Last week we talked about our disappointment in the casting of Survivor: Caramoan – Fans vs. Favorites 2 Legit to Quit, as the producers seemed to have emphasized loud, dramatic, troublemakers over solid, interesting, sane players. We drew attention back to Survivor: Palau, which featured none of those emotionally unstable, wildcard types and, yet, proved to be perhaps the show’s finest season. Why? Because this show is so good, because it puts ordinary people in such incredible, extraordinary situations, that you don’t need to manufacture drama. If you just let the game play out, let the interpersonal dynamics take over, then you have magical theater. The kind that we actually do get at the end of last episode of Caramoan. However, while the denouement was a pleasant surprise, what the episode mostly did was grant attention to the two most volatile personalities out there, Brandon and Shamar, validating their petulant and borderline-psychotic behavior.
Russell Hantz, for the record, was a fascinating, nuanced character (at least at first). Brandon Hantz, on the other hand, is all the worst parts of his uncle, all id, no strategy. He may have his uncle’s blood, but that doesn’t mean he got his gift for the game, or even his flair for havoc.
Actually , Brandon that’s literally how genetics works. DNA is passed down through generations. Although, what you might be feeling is those leeches sucking out your blood. You should probably get a medic to look at you.
Over on the Goya tribe Shamar continues to alienate his fellow Fans. Which is good news for blond Sandra Bullock Sherri, who is planning to launch of a line of Shamar toys, perfect for fitting in your pocket during overseas travel. However, things take a weird turn when she starts talking about how she combats loneliness on the island.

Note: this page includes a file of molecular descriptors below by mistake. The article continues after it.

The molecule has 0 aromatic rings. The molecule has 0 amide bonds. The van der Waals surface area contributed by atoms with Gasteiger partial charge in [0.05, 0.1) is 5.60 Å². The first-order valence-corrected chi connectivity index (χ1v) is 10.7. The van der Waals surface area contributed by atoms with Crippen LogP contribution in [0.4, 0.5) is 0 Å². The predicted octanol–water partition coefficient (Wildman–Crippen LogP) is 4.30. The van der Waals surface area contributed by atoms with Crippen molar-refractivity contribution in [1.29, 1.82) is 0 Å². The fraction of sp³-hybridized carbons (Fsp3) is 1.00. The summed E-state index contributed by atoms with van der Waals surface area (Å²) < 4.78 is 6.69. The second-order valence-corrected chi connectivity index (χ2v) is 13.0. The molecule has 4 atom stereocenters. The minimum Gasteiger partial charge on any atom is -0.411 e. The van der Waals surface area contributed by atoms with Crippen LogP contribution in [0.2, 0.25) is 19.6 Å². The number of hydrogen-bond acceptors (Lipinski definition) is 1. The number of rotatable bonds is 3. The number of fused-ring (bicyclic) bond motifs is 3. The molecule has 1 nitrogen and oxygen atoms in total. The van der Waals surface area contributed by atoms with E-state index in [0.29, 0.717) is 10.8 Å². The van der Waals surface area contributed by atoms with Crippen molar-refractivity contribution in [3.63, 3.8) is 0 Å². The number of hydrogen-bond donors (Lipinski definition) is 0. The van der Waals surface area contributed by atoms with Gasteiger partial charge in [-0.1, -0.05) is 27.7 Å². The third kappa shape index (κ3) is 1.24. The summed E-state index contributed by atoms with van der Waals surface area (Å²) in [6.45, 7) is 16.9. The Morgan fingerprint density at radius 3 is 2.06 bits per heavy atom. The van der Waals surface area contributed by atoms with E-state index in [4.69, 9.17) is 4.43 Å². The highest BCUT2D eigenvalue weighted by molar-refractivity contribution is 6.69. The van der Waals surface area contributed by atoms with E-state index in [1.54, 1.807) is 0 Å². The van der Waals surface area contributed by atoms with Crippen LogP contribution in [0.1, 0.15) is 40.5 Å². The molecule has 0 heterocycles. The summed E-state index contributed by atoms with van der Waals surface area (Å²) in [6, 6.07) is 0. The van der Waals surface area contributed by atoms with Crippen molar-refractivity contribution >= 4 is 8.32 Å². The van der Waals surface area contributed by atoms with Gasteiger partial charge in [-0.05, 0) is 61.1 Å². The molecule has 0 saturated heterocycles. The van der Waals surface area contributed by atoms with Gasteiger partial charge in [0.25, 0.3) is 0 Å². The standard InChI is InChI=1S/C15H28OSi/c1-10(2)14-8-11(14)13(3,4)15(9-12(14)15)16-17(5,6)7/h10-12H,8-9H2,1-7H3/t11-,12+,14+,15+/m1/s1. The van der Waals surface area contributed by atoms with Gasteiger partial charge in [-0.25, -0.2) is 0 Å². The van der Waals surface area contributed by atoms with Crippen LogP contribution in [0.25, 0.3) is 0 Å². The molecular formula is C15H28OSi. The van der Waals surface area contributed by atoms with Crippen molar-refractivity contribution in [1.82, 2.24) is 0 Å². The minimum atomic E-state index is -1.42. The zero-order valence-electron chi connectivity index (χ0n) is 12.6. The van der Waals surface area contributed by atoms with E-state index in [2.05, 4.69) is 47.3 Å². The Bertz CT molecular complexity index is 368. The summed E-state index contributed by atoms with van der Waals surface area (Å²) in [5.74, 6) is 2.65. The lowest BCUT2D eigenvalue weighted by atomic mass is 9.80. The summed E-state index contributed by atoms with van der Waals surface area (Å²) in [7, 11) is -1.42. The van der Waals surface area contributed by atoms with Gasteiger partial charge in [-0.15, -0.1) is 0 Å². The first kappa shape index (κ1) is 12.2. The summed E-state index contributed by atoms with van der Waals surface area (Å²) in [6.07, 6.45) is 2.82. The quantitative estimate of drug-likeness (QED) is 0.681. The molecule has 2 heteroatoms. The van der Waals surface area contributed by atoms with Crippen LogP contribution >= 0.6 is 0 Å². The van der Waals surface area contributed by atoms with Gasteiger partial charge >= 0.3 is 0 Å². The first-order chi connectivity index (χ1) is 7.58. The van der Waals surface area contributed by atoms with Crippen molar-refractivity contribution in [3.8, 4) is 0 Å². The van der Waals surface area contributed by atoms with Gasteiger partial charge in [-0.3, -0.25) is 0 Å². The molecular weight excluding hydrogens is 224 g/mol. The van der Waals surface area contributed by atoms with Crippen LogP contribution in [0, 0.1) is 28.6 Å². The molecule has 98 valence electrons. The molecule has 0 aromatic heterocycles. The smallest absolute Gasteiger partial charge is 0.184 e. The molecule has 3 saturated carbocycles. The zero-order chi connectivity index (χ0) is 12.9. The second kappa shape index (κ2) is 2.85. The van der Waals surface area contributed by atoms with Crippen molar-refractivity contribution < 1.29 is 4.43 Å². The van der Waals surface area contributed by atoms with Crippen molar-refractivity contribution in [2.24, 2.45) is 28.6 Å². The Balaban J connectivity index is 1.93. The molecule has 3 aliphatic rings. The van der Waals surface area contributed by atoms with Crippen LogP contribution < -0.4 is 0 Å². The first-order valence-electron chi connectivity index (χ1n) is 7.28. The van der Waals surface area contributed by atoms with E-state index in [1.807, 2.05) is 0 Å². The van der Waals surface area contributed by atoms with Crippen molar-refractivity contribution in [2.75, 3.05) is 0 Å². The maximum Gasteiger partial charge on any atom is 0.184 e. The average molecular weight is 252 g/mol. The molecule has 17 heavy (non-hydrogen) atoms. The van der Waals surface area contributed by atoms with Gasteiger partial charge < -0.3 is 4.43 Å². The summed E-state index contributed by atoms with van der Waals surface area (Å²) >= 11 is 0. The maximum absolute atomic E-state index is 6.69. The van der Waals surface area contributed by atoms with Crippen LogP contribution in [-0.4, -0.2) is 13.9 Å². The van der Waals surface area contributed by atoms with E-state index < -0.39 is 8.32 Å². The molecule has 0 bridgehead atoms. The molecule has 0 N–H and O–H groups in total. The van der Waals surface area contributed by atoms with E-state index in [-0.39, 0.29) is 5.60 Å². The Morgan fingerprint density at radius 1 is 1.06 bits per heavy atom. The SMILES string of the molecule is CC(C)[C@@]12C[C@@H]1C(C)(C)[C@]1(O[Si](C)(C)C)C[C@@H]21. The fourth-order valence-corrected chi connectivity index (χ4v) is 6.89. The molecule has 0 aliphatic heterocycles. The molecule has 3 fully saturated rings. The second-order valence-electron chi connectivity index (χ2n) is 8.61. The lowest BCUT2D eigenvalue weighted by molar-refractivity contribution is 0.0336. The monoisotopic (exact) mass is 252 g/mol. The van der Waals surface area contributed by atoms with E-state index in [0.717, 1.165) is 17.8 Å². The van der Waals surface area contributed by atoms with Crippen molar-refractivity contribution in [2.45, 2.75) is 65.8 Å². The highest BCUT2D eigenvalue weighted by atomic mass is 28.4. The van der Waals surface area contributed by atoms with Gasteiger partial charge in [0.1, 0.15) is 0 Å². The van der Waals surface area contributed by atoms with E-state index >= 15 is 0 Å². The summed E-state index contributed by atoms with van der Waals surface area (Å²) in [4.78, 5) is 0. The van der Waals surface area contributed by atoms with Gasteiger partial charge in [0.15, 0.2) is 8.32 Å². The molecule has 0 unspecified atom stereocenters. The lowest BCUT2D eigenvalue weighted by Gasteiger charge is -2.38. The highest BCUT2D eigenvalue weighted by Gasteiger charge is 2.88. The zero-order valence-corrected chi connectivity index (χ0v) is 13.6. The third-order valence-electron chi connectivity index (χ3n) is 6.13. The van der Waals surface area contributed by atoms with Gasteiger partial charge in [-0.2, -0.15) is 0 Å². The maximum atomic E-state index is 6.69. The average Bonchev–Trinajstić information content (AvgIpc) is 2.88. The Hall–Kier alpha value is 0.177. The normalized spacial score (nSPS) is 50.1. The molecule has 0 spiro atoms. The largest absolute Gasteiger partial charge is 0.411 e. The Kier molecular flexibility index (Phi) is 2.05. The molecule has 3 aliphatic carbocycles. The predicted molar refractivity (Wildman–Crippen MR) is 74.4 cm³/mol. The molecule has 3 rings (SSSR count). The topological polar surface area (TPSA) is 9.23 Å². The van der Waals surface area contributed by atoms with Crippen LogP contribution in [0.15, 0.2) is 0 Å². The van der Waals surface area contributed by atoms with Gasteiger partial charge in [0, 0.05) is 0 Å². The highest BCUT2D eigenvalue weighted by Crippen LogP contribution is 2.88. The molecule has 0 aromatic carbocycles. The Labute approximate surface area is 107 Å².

With a goodnight’s sleep Brandon swings to the opposite end of the emotional spectrum, having a lovely, placid conversation with Cochrane, as the sun kisses them through breaks in the trees and a cool breeze washes their faces in calm. He comes clean, explaining his plan to sabotage camp. Here we present a dramatization of what might have happened had Brandon gone through with his mission of destruction.
Former Federal Agent Fillip is graciously invited over to relaxation central, but, because he’s a robot, his circuits overload and he cannot compute the situation. So instead of enjoying the rays and the feeling of sand between his toes he offers a long-winded, pretty non-sensical analogy of Survivor as a corporation, with FFAF as the CEO. Except in this corporation, entry-level is mid-management, which, really, isn’t all that bad. But that’s not good enough for a “narcist” like Brandon, so takes his daisy dukes and peaces out.
We have to admit, this company is not going to succeed if the CEO keeps trying to kill his employees. FILL!
Last week we also expressed our desire for more water challenges, which were utilized so wonderfully in Palau. And so far Fans vs. Favorites 2 Legit to Quit has been answering our prayers, brining us back to the water for a combo reward-immunity challenge. However, we were disappointed to learn that after the aquatics portion of the event was completed, the outcome of the challenge would once again rest on a game of ring toss. At this point you have to suspect if Survivor is in the back pocket of Big Toss and at the whim of the powerful Toss Lobbyists. One cool part of this particular challenge, however, is that they got an awesome guest to go over the rules.
And for the second week in a row the challenge comes down to Malcolm vs. Reynold in a game of toss. Reynold said there ain’t gonna be no rematch, but here they are, the Rocky and Apollo of our time, toe-to-toe. A showdown of epic proportions.